Déjà vu

The conditions were going to be perfect.  The forecast was for a cold but dry night.  I could just about cope with that.  Plenty of people had signed up for the annual Robes Sleep Out and my own fundraising was going really well.  So as I headed back from leading a retreat on the ‘Four Last Things’ – heaven, hell, death and judgement – at the Society of Mary & Martha at Sheldon (a great place if you have never been there) – I was getting quite excited. This was Advent weekend and we were on the brink of all our festivities happening in the lead up to Christmas.


So I was unpacking and putting on my dog collar when someone texted me to tell me that something was happening on London Bridge.  Déjà vu is a strange feeling when we experience it – ‘I have been here before’ – but we know that it is some strange psychological reaction to a number of random things coming together and passes as quickly as it comes.  But this was different – I had been here before.

I headed off to the Cathedral and crowds of people were heading towards me.  I kept going.  In Clink Street people were running away from the area where the Cathedral is.  I kept going and managed to get to the doors of the Cathedral just as they were being locked.  We often practice a ‘lock-down’, the theory was now being put into practice.  The doors were locked behind me.

The nave was the gathering place.  There were people there who had come to the Friends’ Christmas Fair which had just opened, other visitors to the Cathedral, staff and volunteers all there, unsure what was happening.  A visiting organist began playing some gentle music.  We waited to see what would happen.  Finally we were told by the police to evacuate the building.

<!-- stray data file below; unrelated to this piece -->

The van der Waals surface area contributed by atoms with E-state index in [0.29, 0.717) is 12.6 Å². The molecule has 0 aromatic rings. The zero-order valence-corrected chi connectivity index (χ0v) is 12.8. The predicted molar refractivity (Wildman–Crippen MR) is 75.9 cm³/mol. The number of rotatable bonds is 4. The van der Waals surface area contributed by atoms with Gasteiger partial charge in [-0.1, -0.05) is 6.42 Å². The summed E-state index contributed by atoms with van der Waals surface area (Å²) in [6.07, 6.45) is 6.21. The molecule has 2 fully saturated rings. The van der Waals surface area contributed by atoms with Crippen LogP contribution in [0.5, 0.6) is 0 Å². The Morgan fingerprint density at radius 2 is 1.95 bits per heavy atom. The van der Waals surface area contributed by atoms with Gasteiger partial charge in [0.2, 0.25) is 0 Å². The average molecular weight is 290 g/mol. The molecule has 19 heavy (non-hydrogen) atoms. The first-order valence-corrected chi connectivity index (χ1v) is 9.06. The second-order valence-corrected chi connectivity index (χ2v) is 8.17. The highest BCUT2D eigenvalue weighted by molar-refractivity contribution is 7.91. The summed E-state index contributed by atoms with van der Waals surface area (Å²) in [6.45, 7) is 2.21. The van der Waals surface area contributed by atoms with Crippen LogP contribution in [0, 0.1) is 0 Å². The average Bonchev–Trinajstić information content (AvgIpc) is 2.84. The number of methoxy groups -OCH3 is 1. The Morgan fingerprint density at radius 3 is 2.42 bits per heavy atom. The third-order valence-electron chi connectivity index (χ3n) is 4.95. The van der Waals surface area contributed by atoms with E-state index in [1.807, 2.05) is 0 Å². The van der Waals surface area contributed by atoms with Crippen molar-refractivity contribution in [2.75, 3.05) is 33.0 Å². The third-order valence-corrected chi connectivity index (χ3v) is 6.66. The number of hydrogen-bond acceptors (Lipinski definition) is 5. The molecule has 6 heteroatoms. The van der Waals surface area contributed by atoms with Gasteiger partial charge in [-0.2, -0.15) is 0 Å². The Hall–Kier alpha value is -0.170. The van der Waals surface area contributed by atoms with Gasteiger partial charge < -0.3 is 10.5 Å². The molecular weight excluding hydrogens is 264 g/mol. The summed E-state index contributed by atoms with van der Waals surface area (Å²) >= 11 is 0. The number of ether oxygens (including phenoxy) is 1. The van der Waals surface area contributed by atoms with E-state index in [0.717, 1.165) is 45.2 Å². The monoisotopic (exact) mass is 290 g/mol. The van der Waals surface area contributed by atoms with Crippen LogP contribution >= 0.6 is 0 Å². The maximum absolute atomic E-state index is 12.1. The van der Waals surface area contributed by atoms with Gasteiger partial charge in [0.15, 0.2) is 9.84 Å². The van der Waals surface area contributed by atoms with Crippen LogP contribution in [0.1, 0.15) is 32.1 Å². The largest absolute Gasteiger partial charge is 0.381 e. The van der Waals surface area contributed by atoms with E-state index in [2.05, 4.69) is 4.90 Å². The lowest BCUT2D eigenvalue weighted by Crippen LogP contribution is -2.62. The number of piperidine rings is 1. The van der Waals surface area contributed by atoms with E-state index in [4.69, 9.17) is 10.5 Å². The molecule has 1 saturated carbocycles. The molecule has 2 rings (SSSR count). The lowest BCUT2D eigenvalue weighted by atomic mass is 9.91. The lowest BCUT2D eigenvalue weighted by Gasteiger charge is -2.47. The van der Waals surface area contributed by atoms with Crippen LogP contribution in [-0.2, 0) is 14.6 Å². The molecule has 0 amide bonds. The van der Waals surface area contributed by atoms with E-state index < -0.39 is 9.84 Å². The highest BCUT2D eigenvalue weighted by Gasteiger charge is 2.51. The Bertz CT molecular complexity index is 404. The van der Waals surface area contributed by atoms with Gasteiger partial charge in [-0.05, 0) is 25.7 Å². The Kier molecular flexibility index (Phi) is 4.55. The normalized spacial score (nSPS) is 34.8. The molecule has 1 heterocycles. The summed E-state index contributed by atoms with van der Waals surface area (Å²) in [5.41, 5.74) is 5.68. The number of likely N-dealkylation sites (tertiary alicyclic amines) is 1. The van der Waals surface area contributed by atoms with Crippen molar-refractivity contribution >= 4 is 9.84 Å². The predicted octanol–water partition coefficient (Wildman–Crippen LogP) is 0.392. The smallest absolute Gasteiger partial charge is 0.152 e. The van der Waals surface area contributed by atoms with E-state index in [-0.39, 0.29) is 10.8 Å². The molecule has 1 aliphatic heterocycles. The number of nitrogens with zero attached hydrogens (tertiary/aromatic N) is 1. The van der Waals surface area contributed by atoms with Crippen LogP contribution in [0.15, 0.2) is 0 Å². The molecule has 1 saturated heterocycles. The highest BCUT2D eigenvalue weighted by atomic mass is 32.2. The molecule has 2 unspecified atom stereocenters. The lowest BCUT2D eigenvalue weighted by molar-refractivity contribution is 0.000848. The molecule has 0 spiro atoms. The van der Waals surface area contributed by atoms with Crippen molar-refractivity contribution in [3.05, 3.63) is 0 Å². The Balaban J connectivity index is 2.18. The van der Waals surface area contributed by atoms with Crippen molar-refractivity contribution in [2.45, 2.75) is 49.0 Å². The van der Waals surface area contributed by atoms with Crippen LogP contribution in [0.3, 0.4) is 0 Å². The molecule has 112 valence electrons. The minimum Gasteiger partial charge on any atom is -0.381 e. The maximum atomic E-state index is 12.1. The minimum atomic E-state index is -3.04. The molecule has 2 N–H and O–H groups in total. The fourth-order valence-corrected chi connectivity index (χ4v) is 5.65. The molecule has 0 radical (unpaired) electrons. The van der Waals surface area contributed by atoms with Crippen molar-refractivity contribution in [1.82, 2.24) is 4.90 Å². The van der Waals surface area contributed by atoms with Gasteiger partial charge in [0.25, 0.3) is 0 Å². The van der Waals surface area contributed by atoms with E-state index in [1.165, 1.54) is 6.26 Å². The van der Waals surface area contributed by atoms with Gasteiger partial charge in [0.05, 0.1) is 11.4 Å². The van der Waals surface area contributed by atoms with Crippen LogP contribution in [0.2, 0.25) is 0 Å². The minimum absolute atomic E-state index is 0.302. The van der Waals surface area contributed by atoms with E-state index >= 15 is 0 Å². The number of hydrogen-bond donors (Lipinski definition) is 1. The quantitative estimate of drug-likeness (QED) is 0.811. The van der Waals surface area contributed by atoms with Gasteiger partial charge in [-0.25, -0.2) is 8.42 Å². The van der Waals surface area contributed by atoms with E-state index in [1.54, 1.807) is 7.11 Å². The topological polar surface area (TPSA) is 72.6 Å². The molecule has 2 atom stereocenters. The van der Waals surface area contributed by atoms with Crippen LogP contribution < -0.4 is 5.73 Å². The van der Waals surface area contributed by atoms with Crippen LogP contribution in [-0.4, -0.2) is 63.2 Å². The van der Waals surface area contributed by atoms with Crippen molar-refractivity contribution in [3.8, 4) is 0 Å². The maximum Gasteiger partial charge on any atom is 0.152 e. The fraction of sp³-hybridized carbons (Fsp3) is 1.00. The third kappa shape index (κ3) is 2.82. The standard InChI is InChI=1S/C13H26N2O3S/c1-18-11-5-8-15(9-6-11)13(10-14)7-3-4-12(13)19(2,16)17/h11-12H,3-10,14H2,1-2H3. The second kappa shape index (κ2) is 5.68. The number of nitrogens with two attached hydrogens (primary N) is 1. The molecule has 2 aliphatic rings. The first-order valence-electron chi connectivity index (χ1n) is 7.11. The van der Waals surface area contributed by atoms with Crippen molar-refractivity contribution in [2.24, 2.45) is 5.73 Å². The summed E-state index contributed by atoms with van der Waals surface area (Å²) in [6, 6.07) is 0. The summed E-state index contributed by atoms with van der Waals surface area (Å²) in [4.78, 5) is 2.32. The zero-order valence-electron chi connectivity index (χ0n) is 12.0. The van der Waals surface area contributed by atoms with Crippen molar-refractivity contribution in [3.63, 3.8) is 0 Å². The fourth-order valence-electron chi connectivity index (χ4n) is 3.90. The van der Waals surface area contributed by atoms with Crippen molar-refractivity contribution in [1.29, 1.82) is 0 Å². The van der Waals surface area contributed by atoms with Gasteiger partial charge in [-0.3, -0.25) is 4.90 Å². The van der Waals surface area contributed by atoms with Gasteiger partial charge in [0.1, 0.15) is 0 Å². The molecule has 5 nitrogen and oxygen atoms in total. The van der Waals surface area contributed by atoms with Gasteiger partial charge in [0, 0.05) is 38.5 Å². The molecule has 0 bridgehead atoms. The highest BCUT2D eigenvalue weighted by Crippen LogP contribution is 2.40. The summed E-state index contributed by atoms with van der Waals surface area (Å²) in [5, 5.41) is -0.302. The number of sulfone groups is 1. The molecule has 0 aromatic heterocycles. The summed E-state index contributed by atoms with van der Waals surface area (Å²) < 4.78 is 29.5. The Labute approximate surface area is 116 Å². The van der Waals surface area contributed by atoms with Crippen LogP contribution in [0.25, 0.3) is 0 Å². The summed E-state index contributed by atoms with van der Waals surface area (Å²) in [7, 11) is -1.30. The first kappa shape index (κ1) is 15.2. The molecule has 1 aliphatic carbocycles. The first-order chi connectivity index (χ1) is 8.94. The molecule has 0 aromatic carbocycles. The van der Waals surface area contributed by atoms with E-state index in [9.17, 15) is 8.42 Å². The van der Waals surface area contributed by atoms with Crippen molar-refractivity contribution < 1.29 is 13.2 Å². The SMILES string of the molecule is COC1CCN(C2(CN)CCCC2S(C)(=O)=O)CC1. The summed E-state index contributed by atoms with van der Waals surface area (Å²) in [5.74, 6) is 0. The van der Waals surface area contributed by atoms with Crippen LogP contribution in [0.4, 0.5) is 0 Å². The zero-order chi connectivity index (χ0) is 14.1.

We moved as directed to the edge of the Borough Market.  Local people were distressed, we had been here before, just two and a half years ago, and, I know it sounds pathetic, but we didn’t think that it would happen again – you just don’t. Lightening doesn’t strike twice.

We had to make a decision.  The sleepout would have to be cancelled.  It was with huge regret that we did this, but there was no option.  In fact it wasn’t until late in the evening that the police cordon moved and we were able to get to the Cathedral at all.  A huge disappointment but nothing by comparison with what had happened on the bridge.

That bridge which has seen so much of London’s history again witnesses another episode in our life. Now that more is coming to light about what took place in Fishmongers’ Hall, the bravery of people there and then subsequently on the edge of the bridge itself, the response of the police, the killing of the assailant and then the reports of the death of two of those who were injured make you realise that whilst it felt like history repeating itself this was a different event.

But the result was the same.  People dead, lives scared, physically, mentally, emotionally, heroism displayed and the realisation, again, that the unimaginable forces of evil that we have to face up and recognise are around.  As I waited in the streets with others, not knowing what was happening, I was able to talk to local people.  We were all shocked and coming to a recognition that the effects of the events of not so long ago were just below the surface.  And if it was like that for us what was it like for the families of the eight people who were killed on 3 June 2017?

I am sure all my sponsors and all those who sponsored us for the sleepout will understand that there was nothing else we could do.  The work of Robes, our night-shelter and day time drop-in will continue.  But there is other work to do, helping people to come to terms with what has happened in our community yet again.

We talk so much about the values that define us as a community, in the cathedral and beyond, and all of that remains true.  We remain committed to openness and inclusion, to celebrating diversity and not fearing it, to never seeing the stranger as a threat but a welcome guest, knowing always that goodness and love and peace and hope are so much stronger than anything that evil can do.

This is what I see every time I look at Jesus, who lived what he taught and made himself vulnerable in doing so, but ultimately life and love won.  Goodness can never be defeated.

This is the prayer I wrote on Friday evening.  I will continue to pray it.

God of unfailing compassion,
make us strong in the face of terror,
loving in the presence of hatred,
bold in our diversity,
always knowing
that your hand holds us
and your life sustains us,
today, tonight and always.

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